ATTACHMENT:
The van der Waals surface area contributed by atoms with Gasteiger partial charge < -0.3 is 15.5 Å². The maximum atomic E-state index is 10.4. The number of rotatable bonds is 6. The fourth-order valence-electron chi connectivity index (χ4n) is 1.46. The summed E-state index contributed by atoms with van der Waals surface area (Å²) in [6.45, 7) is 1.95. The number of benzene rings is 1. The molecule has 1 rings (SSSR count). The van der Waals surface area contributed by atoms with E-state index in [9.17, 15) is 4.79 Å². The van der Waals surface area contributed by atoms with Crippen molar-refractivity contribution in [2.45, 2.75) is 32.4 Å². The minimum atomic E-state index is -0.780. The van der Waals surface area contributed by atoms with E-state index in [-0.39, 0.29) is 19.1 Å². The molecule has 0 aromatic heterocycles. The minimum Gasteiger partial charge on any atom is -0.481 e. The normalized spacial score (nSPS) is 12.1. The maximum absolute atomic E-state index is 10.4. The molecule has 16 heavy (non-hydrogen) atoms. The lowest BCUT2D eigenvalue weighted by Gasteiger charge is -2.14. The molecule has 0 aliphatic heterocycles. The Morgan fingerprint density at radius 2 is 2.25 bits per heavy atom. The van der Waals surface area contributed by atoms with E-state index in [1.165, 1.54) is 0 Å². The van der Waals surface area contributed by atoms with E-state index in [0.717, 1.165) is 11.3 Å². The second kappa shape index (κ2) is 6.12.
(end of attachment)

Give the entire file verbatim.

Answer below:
The van der Waals surface area contributed by atoms with Gasteiger partial charge < -0.3 is 15.5 Å². The maximum atomic E-state index is 10.4. The number of rotatable bonds is 6. The fourth-order valence-electron chi connectivity index (χ4n) is 1.46. The summed E-state index contributed by atoms with van der Waals surface area (Å²) in [6.45, 7) is 1.95. The number of benzene rings is 1. The molecule has 1 rings (SSSR count). The van der Waals surface area contributed by atoms with E-state index in [9.17, 15) is 4.79 Å². The van der Waals surface area contributed by atoms with Crippen molar-refractivity contribution in [2.45, 2.75) is 32.4 Å². The minimum atomic E-state index is -0.780. The van der Waals surface area contributed by atoms with E-state index in [-0.39, 0.29) is 19.1 Å². The molecule has 0 aromatic heterocycles. The minimum Gasteiger partial charge on any atom is -0.481 e. The normalized spacial score (nSPS) is 12.1. The maximum absolute atomic E-state index is 10.4. The molecule has 16 heavy (non-hydrogen) atoms. The lowest BCUT2D eigenvalue weighted by Gasteiger charge is -2.14. The molecule has 0 aliphatic heterocycles. The Morgan fingerprint density at radius 2 is 2.25 bits per heavy atom. The van der Waals surface area contributed by atoms with E-state index in [1.165, 1.54) is 0 Å². The van der Waals surface area contributed by atoms with E-state index in [0.717, 1.165) is 11.3 Å². The second kappa shape index (κ2) is 6.12.